A good sleep hygiene routine can help you to sleep better. There is lots of advice for things to do and not do. But how do you put together your own routine? This post is all about what you need to consider when you create your own. Bear in mind it can take at least 66 days to form a habit, so it will take a while for your routine to bed in (pun intended!). There are lots of benefits to a good routine, not just better sleep. For example, it can reduce anxiety and help with organisation.
There are three things to take into consideration; timing, your activities and your environment. Here, all three will be covered, plus I’ll share my own routine with you. If you’re new to sleep hygiene, check out this post which will give you all the basics you need.
Finally, there’s a sleep hygiene competition, so read all the way to the end for details on how to enter!
Going to sleep and waking up at the same time every day programmes the brain and internal body clock to get used to a set routine. This is obviously difficult for those who do shift work (there will be a post about this soon).
Allowing enough time for winding down ensures you go to bed relaxed and ready for sleep. Having too short a lead-up to bedtime means you could be going to bed stimulated/wired and will find it hard to drop off. When exactly to start your bedtime routine, depends on what it involves. The easiest way to work out when to start your routine is:
- Work out what time you need to go to bed.
Take the time you need to wake up and count back however many hours of sleep you typically need. Most adults need between 6 and 9 hours of sleep every night. This is your bedtime.
- Work out when to start your sleep routine.
Time how long your sleep routine takes, then count back from your bedtime. You might find it easier to remember when to start your new routine if you set an alarm or reminder.
You may find you need to tinker with your timings a bit as you refine your sleep routine. Allow at least 30 minutes for your routine, although many people prefer to take longer. Once you’ve established which aspects work best for you, stick to your routine. This way, your brain recognises the routine as a cue that it’s time to sleep.
Sleep Hygiene Routine Activities
Certain activities can help you to relax or unwind, others can stimulate or excite. Your sleep routine should be tailored to your own needs and preferences. It should include things like brushing your teeth and putting on nightclothes, as well as activities which help you relax. There are some activities however, which should be avoided.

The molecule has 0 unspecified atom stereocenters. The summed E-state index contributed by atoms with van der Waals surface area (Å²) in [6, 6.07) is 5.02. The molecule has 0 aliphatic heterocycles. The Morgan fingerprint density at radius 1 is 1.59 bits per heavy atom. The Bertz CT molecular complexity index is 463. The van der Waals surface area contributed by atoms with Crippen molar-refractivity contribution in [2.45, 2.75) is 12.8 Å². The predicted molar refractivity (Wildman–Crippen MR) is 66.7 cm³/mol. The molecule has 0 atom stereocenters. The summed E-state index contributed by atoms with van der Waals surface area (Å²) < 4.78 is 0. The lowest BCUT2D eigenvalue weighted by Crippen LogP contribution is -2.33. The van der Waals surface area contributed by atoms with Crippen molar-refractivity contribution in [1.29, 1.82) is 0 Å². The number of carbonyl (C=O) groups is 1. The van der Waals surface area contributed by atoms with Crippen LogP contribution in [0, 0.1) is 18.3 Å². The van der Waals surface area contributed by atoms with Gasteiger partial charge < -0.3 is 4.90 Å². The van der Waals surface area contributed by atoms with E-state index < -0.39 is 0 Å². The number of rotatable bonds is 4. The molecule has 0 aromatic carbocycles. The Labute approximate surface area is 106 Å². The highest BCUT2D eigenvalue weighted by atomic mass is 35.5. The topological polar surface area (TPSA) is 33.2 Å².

Switch off screens 2 hours before bed as the blue light from these devices could have a negative effect on falling asleep. If you use your phone or tablet for sleep or relaxation apps use a blue light filter and ensure the screen brightness is turned down, PC Mag has a range of suggestions.
Experts advise avoiding caffeine and nicotine as they are both stimulants. Alcohol may make you sleepy at first, but too much will cause dehydration and you’ll wake during the night due to thirst. Certain foods should also be avoided. Specifically, meals which are large, rich or spicy as they take longer to digest. So, if you have them late you may still be digesting when you could be sleeping soundly.
Avoid activities which raise your core temperature right before bed. For example, very hot baths and strenuous exercise. Core temperature drops at bedtime, so raising it will make it harder to fall asleep. It’s fine to have a bath if you allow enough time for your core temperature to drop afterwards.
Activities to Consider
The Practical Ones
Incorporate all the obvious things like brushing your teeth and putting on nightclothes. If you like to have a small snack before bed, choose something easy to digest that won’t pile on the pounds. Certain foods contain compounds which can help you sleep better. This healthline article has 15 top suggestions with different benefits clearly explained. A soothing drink (herbal tea, or warm milky drink) can also be a good choice, but avoid drinking too much right before bed (or you’ll wake later needing to pee). You might want to get yourself organised for tomorrow. Putting out your clothes or ensuring your bag is packed can save precious minutes the next morning. If you know you need a supplement to help you sleep, or take medication, incorporate it into your sleep routine too.
Calm Your Mind
If you go to bed with anxieties whirring in your head, you might find it helpful to write them down (and any ideas for tackling them). This means they’re ‘parked’ ready for you do deal with tomorrow and you don’t have to keep mulling them over as you try to sleep. Some people also like to note down a few things they’re grateful for. By forcing a focus on the positives, it can lift your mood if it’s been a tough day.